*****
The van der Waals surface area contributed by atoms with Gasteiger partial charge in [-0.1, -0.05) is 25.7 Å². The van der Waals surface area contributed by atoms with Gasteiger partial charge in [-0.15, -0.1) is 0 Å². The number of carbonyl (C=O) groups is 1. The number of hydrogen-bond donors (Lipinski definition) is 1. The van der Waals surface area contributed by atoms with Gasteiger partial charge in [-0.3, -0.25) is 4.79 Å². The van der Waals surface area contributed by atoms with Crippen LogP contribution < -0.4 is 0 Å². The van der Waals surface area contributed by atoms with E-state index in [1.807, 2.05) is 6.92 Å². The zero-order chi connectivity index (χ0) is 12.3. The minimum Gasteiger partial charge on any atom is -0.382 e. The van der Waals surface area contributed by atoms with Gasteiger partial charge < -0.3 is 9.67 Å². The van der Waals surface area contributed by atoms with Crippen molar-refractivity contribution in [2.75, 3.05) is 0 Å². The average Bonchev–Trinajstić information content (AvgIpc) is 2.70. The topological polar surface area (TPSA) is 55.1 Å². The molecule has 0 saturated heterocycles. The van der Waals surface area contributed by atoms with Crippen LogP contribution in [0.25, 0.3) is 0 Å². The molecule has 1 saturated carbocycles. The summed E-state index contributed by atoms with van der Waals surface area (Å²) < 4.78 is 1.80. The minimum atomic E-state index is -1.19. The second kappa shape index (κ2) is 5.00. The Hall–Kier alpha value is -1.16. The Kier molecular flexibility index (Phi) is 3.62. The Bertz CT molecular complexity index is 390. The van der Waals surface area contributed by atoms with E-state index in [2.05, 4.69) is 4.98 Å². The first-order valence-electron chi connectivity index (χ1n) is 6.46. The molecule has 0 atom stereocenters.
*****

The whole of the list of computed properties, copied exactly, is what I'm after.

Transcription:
The van der Waals surface area contributed by atoms with Gasteiger partial charge in [-0.1, -0.05) is 25.7 Å². The van der Waals surface area contributed by atoms with Gasteiger partial charge in [-0.15, -0.1) is 0 Å². The number of carbonyl (C=O) groups is 1. The number of hydrogen-bond donors (Lipinski definition) is 1. The van der Waals surface area contributed by atoms with Gasteiger partial charge in [-0.3, -0.25) is 4.79 Å². The van der Waals surface area contributed by atoms with Crippen LogP contribution < -0.4 is 0 Å². The van der Waals surface area contributed by atoms with E-state index in [1.807, 2.05) is 6.92 Å². The zero-order chi connectivity index (χ0) is 12.3. The minimum Gasteiger partial charge on any atom is -0.382 e. The van der Waals surface area contributed by atoms with Gasteiger partial charge < -0.3 is 9.67 Å². The van der Waals surface area contributed by atoms with Crippen molar-refractivity contribution in [2.75, 3.05) is 0 Å². The average Bonchev–Trinajstić information content (AvgIpc) is 2.70. The topological polar surface area (TPSA) is 55.1 Å². The molecule has 0 saturated heterocycles. The van der Waals surface area contributed by atoms with Crippen LogP contribution in [0.25, 0.3) is 0 Å². The molecule has 1 saturated carbocycles. The summed E-state index contributed by atoms with van der Waals surface area (Å²) < 4.78 is 1.80. The minimum atomic E-state index is -1.19. The second kappa shape index (κ2) is 5.00. The Hall–Kier alpha value is -1.16. The Kier molecular flexibility index (Phi) is 3.62. The Bertz CT molecular complexity index is 390. The van der Waals surface area contributed by atoms with E-state index in [2.05, 4.69) is 4.98 Å². The first-order valence-electron chi connectivity index (χ1n) is 6.46. The molecule has 0 atom stereocenters.